With the recent popularity of High School Musical and TV programs such as American Idol, So You Think You Can Dance, and Glee, it comes as no surprise that Hollywood would attempt to revitalize Fame. The 1980 original is an Oscar-winning classic that birthed a franchise: a popular TV show, hit singles, albums, a tour, a musical, and other forms of merchandising. Unfortunately, the film itself has aged poorly over the last three decades.
This reinvention gives Fame a modern makeover for a new generation and a chance to reboot the franchise. (Not to mention making it more family-friendly—the original was rated R, this is PG). The culture has changed significantly in 30 years. Gone are the cheesy synthesizers, leg warmers, post-disco pop music, and '70s racial tensions. Cue up the DJs, rappers, karaoke bars, multi-cultural arts, student diversity, and the Internet.
Even the nature of becoming famous has changed with the times. Through today's technology—computers, cell phones, Facebook, YouTube—a would-be starlet doesn't have to work hard to gain their 15 minutes of fame. But then stardom and notoriety are hardly the same things. As Debbie Allen used to say on the TV show, "Fame costs, and right here is where you start paying … in sweat." If only the movie explored this idea more fully.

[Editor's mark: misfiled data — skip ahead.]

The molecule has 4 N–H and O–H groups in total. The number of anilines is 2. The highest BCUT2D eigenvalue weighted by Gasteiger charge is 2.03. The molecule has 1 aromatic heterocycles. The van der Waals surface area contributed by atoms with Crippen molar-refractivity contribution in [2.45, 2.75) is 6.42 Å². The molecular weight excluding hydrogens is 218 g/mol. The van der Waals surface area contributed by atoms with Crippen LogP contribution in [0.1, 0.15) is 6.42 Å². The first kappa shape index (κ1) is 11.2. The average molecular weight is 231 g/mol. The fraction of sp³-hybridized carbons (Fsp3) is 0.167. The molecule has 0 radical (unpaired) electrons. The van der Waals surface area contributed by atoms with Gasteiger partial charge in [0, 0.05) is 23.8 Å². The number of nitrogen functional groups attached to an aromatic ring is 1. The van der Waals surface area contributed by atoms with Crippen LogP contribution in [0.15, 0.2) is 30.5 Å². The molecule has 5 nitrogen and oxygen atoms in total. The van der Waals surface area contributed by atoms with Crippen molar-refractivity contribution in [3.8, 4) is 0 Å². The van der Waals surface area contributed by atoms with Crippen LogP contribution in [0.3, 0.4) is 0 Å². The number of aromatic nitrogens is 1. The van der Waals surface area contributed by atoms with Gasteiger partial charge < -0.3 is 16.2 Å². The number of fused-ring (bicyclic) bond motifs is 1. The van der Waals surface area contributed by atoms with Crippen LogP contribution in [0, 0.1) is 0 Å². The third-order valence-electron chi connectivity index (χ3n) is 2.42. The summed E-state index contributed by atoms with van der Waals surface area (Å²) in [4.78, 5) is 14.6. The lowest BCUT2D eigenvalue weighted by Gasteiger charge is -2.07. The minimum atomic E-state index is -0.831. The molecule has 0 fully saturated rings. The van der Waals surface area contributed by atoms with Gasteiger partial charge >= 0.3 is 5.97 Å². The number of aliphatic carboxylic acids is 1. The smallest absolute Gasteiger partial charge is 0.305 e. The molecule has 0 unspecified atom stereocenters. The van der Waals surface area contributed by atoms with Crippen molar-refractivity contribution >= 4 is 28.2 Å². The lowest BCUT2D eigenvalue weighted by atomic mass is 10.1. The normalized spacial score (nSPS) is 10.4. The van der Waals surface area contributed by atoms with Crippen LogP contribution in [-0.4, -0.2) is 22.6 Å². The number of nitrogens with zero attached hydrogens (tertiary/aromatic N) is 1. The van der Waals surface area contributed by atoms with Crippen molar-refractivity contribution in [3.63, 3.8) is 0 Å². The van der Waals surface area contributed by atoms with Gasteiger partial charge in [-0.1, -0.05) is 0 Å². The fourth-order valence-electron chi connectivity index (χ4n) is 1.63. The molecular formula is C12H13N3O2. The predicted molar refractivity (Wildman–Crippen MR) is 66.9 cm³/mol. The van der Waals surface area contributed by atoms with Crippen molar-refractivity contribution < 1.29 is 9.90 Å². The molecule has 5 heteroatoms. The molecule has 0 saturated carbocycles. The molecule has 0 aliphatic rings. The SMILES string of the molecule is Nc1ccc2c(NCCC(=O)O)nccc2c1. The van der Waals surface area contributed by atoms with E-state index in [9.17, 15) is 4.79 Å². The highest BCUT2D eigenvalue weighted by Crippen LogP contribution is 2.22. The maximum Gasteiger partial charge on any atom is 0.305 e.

Like the original, Fame loosely follows a talented group of young artists—singers, dancers, actors, filmmakers—as they diligently study their craft under tough-but-sympathetic instructors at the New York City High School of Performing Arts over the course of four years. It's a bit like a documentary told in four acts, bouncing between the various students and their experiences as they grow from nervous candidates at the auditions and insecure freshmen to confident upperclassmen and professionals.
Here we come to the chief problem: How do you follow the lives of ten students over four years in two hours time with any depth? Well, the first film really didn't, and neither does this one. Fame relies on archetypes in a series of vignettes to make a broader point about our culture, rather than deep investment in a roster of characters. This might explain why the TV show had a successful run—we could become acquainted with the soap opera roster and watch them grow over time. Yet despite the lack of deep characters, the original movie still managed to connect with genuine heart and emotion, collectively relating the anxiety of the young struggling artist to the audience.